Calling an event or function
Event nodeFunctions and events

Functions are guaranteed to execute and return immediately by limiting what kinds of nodes can be placed in a function (latent actions, timelines, etc… are all prohibited).  This allows them to return a value to a C++ caller, which isn’t possible when using events or macros.

Functions and events are also how C++ can call into Blueprints.  C++ can define a function as a BlueprintImplementableEvent which can be implemented in a Blueprint.  These functions have no built-in behavior, and will do nothing if called without a blueprint implementation, but they can instead be declared as a BlueprintNativeEvent, and provided with a C++ definition as well.  Although these UFUNCTION() keywords mention just events, they will turn into either events or functions in a blueprint when implemented in a Blueprint, depending on whether they have any return values or not.


You can create a new empty Macro using the Add Macro option on the ‘My Blueprints’ toolbar, or turn a selection of nodes into a macro using the ‘Collapse to Macro’ option when right-clicking on a selected node.  You can also create Blueprint Macro Libraries, sharing macros across many blueprints.  This makes them one of the most effective means of Blueprint code reuse.  I’ll go into more depth on macros and macro libraries in a future post.

Calling a Macro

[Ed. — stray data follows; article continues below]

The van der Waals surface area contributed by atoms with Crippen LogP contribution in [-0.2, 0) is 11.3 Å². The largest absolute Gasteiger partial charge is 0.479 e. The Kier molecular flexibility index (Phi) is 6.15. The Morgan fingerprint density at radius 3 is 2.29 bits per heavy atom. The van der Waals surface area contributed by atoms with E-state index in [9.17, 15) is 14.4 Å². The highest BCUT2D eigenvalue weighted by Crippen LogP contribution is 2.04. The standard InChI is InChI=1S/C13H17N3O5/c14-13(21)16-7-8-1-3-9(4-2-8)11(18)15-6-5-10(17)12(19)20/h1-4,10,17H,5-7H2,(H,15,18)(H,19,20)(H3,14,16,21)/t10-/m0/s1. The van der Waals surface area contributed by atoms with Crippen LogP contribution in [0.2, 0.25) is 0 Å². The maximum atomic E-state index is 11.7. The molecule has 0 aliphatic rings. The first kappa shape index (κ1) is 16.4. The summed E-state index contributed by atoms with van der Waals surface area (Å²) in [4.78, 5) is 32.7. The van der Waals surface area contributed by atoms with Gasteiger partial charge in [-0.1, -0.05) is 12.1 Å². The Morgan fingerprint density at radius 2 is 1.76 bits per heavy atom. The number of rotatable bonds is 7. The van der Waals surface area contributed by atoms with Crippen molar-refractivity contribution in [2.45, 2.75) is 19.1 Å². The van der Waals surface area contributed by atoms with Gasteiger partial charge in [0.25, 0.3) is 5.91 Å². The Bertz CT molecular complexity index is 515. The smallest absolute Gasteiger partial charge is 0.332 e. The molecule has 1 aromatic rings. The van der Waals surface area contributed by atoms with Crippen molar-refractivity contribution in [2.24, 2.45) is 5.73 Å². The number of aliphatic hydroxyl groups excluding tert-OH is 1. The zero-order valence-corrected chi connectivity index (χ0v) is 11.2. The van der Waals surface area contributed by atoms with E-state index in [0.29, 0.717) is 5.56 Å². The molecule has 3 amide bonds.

Calling a Macro

Macros can have arbitrary inputs and outputs, including execution wires.  Macros can be called in the same way as functions or events from a blueprint, but they aren’t visible from C++ code.  Like collapsed graphs, macros don’t really exist in a compiled blueprint; every instance gets expanded out into a unique set of nodes during compilation.

Since you can have more than one instance of a macro, some things like custom events are prohibited inside of the macro, since there’d be ambiguity in which one (or in which order) to execute them.  Timelines and Add Component nodes are currently also prohibited due to implementation details, but we’d like to allow them in the future.


Comments are basically a present to future-you from current-you; explaining what your intentions were or making a note of potential issues and additional work to be done.

Comment boxes
Comment boxes

You can place a comment box around selected nodes by pressing C.  By default these boxes move all contained nodes around with them, but you can change that behavior as well as the color in the Details panel.  You can edit the comment just like any other editable title by double-clicking on it or pressing F2.  You can also comment any other individual nodes using the field in the context menu for that node, which will show up as a bubble above the node.

Finally, you can write a comment that will show up in the Content Browser tooltip for your Blueprint by ‘Blueprint Properties’ and editing the ‘Blueprint Description’ in the Details panel.  This is really useful for gameplay Blueprints that don’t have a thumbnail preview, but it’s still good to add usage notes even for things like level props that have a thumbnail.